A man returns to his sublet apartment to find the previous tenants, three offbeat young women, still in residence, under the mistaken belief that they have the apartment until the end of ... See full summary »
Dean is a maverick American film director surprised that his most recent film has been chosen as the Official U.S. Entry at the Venice Film Festival. A beautiful French journalist arrives ... See full summary »
A middle-aged couple, on the verge of proceeding with a divorce, find themselves questioning their decision to separate when fellow friends and neighbors, oblivious to their marital ... See full summary »
A Hollywood film director assembles a group of friends and strangers for a social gathering on Valentines Day in a deserted movie theater where he interviews each one on their opinions on love and loneliness.
Filmed entirely on location in East Hampton, Long Island, "Last Summer in the Hamptons" concerns a large theatrical family spending the last weekend of their summer together at the ... See full summary »
Jon Robin Baitz
Zee is walking up and down Manhattan streets, talking to herself and to the husband who has just left her. At a sidewalk café she runs into Eli. A very unlikely, funny and touching ... See full summary »
The story involves the Isaacs, a group of theater actors inhabiting a country home in Westchester County, New York. Present are patriarch George "Grisha" Isaacs (Jack Heller), his wife ... See full summary »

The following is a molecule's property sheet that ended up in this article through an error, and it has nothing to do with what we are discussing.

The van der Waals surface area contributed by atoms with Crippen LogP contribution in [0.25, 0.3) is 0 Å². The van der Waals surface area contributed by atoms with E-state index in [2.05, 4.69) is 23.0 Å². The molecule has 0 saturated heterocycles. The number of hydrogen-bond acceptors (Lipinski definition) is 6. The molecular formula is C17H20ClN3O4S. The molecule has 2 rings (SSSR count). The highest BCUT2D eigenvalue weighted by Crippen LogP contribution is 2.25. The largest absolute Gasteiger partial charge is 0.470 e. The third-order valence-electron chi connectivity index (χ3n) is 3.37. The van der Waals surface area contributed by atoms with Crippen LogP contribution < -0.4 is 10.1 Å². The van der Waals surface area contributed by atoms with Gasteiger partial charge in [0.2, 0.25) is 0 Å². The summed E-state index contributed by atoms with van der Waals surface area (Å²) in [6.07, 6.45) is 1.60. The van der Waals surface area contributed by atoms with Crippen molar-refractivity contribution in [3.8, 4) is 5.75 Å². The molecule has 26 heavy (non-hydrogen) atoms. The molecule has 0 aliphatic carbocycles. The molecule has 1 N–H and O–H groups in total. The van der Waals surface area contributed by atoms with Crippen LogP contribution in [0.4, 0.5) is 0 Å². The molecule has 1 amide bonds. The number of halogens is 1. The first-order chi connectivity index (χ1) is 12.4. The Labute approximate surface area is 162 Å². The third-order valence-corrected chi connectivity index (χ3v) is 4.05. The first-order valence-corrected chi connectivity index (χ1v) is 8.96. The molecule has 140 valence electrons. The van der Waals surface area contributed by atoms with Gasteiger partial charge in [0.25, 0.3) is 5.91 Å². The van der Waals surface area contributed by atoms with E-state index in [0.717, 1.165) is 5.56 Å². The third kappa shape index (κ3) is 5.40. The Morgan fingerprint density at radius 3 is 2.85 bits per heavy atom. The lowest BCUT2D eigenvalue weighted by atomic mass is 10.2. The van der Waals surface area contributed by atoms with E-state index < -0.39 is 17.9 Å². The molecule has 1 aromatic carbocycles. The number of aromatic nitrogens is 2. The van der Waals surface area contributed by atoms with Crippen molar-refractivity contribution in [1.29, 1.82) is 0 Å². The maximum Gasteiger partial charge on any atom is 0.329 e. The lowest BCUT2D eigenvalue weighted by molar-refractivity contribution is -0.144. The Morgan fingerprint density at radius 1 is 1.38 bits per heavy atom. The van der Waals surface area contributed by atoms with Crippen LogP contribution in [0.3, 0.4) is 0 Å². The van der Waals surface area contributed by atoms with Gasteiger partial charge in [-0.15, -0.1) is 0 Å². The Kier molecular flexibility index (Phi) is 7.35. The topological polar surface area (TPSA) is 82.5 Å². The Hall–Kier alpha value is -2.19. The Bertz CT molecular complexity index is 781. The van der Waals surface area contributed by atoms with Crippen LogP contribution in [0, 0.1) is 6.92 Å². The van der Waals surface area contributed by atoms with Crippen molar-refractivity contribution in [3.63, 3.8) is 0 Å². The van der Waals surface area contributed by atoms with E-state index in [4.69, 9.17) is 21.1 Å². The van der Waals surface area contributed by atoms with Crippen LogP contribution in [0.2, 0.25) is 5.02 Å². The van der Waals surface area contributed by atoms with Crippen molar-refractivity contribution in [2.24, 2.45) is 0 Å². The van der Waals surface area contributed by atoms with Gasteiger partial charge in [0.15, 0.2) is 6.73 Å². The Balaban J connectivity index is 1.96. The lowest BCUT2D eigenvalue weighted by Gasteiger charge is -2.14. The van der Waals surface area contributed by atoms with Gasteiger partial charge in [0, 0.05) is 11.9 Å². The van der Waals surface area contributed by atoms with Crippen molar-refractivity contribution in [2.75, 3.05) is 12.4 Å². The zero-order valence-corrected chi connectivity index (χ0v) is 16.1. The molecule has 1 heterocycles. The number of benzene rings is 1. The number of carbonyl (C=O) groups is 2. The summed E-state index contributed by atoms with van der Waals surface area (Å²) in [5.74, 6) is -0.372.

A woman is delighted to have given birth to a baby girl but her life is turned into a nightmare when she goes missing. The police mount a frantic search but to the woman's horror she finds ... See full summary »
A man returns to his sublet apartment to find the previous tenants, three offbeat young women, still in residence, under the mistaken belief that they have the apartment until the end of New Year's Day. Written by
Alexander Lum <email@example.com>
To Jaglom's surprise, this film was the official American selection at the Venice Film Festival in 1990, and this was the basis of Jaglom's film Venice/Venice. Jaglom went to film that movie in Venice while there to promote this film. See more »
What does a man usually say when he can't perform?
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The end credits play over the character of Drew watching the videotape of Lucy playing with the dolphins. Note: A copy of Jaglom's mentor Orson Welles' biography is clearly visible. See more »
Face it. There's a four word explanation for why you *might* want to see this film. "David Duchovny as Billy". Unless this kind of self-infatuated dialogue-driven "action" is your bag. Maggie Wheeler, as Lucy, actually turns in a fine performance as well, but I have to tell Jaglom the same thing I'd tell Tarantino: "Quit putting yourself in your own films. It makes you look pathetic." And whether or not he's acting, Jaglom doesn't have Tarantino's sense to play an *interesting* character once he's in his own movie. He has to play the same annoying know-it-all, fish out of water. Now, back to David Duchovny. He plays a sex-addicted playboy, Lucy's boyfriend. Be kind, it's his first film, and strange to see him so young. But there's no denying who that wonderful voice belongs to. Oh, and halfway through, he pulls a full-frontal scene in the hall, right before he's kicked unceremoniously (and naked) out of the apartment. Watch this right before you watch the X-Files or another Duchovny film like "The Rapture", "Kalifornia" or "X-Files: Fight the Future." It's nice to see the progress he made as an actor. Even with this first performance, it's easy to see that Duchovny is an heir to the Buster Keaton throne of underacting.
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